Classical Music in Award Winning Films!
“Vittorioso” Program Notes
Charlotte Symphony Orchestra, March 29, 2015
by Sherry Campbell Bechtold
Classical Music in Award Winning Films
Our concert on March 29 will reveal the Award Winning Films that featured these classical works. I won’t spoil the surprise here, but will reveal the films online after the concert.
“The marriage of the moving image and music is perhaps the most powerful visual communication we have. You can take almost any edited visual film sequence and change the emotion and feelings engendered by the use of music.” ~ Norman Jewison, Film Director
Gioacchino Rossini ~ Overture to William Tell
Rossini was the most popular opera composer in history until his retirement. He was nicknamed “The Italian Mozart” for his song-like melodies and his music was often compared to ‘champagne’. William Tell premiered in 1829 and was the last of Rossini’s 39 operas, although he lived another 40 years and continued to compose other forms of music. Today the opera is remembered mostly for its Overture which is in four parts, each following without pause: Dawn, Storm, Call to the Cows (the calm after the storm), and the Finale – March of the Swiss Soldiers, the very familiar high energy gallop replete with horns and trumpets
Jean Sibelius ~ Finlandia, Opus 26
Finnish composer Jean Sibelius composed Finlandia for the Press Celebrations of 1899, a covert protest against increasing censorship from the Russian Empire. It was the last of seven pieces performed as accompaniment to a tableau depicting episodes from Finnish history. The work is mostly turbulent and rousing, evoking the political struggle of the time, but at the end, quiets into a hymn of reverence and national pride. Finlandia was performed, at that time in history, under different titles in order to avoid censorship. But for nationalists, its message remained clear.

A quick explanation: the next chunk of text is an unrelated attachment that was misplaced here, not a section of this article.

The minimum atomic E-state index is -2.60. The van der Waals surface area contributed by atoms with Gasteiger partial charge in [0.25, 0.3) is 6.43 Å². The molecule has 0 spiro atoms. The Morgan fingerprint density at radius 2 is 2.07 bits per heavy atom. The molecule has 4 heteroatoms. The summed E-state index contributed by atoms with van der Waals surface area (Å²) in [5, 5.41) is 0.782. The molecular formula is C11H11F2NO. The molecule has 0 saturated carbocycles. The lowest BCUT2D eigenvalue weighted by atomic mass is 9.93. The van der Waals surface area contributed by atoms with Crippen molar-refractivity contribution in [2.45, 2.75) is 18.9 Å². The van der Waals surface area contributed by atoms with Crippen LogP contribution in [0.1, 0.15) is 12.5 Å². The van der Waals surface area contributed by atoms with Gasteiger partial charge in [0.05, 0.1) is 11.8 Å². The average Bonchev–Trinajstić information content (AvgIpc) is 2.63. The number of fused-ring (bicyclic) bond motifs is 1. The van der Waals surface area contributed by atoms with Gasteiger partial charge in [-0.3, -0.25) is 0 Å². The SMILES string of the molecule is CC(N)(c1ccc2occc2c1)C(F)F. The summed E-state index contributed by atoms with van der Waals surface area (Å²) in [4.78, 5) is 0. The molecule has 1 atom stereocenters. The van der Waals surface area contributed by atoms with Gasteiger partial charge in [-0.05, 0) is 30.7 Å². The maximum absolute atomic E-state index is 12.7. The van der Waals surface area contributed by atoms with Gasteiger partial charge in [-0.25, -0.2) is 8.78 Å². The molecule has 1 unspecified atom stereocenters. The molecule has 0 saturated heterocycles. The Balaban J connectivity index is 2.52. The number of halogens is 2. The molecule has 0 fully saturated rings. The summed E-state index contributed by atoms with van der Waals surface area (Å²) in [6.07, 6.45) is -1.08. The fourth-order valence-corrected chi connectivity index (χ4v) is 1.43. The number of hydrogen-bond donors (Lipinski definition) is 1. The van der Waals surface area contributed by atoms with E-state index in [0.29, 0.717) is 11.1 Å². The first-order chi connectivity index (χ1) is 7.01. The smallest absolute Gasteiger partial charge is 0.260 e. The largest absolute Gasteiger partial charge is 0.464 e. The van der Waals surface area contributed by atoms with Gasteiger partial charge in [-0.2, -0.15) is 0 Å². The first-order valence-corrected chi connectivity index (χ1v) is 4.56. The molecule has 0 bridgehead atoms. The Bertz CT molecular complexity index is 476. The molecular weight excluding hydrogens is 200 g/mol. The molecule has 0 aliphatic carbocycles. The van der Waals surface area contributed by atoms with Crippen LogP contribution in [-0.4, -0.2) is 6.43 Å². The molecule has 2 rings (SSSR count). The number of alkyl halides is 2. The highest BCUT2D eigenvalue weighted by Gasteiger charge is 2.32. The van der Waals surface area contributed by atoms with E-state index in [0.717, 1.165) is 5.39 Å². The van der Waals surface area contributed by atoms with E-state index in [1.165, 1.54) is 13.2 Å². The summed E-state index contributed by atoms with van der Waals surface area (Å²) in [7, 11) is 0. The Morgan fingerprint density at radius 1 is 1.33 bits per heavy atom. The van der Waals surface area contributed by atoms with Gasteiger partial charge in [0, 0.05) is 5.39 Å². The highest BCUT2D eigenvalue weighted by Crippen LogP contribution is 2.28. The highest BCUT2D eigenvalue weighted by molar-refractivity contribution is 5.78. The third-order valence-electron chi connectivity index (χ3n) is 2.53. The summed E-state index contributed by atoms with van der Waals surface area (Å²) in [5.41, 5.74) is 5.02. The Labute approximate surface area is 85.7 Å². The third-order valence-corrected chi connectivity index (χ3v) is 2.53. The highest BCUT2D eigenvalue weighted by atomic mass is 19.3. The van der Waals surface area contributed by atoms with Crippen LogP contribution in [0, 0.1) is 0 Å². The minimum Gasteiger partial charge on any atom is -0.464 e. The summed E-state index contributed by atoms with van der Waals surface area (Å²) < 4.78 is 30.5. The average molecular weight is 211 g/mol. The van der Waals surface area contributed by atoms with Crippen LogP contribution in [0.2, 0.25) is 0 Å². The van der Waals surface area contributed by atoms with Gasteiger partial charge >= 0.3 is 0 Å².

Aram Khachaturian ~Sabre Dance
Sabre Dance is a movement in the final act of Khachaturian’s ballet Gayane, when the dancers display their skills with sabres! The composer’s best-known and recognizable work, it became an American jukebox hit in 1948. Since then it has been the accompaniment for circuses, magicians, in TV shows, animated films, commercials, and even video games. Its wild frenzy is the perfect ‘chase scene’ soundtrack!
John Williams ~ Theme from……………
One of America’s most prolific composers of film soundtracks, Williams is known for Star Wars, ET, Jaws, Indiana Jones and the list of instantly recognizable scores goes on and on! A little known fact: he also composed the theme song for the TV show Gilligan’s Island. Tonight’s offering has a very different atmosphere and has won the composer many awards. The violin solo is haunting, sad, hopeful and unforgettable.
Kenneth Alford ~ Colonel Bogey March
The “Colonel Bogey March” was written in 1914 by Lieutenant F.J. RIcketts, a British Army bandmaster, who composed under the pseudonym Kenneth Alford, since professional lives outside the military were frowned upon at that time. Supposedly, the tune was inspired by a military man and golfer – Colonel Bogey – who whistled a characteristic two-note phrase instead of shouting “Fore!” His name was adopted for the standard scoring system in golf – ‘Bogey’ is now a golfing term meaning “one over par”. Composer Malcolm Arnold wrote a counter march for his film score and the two have been entwined ever since.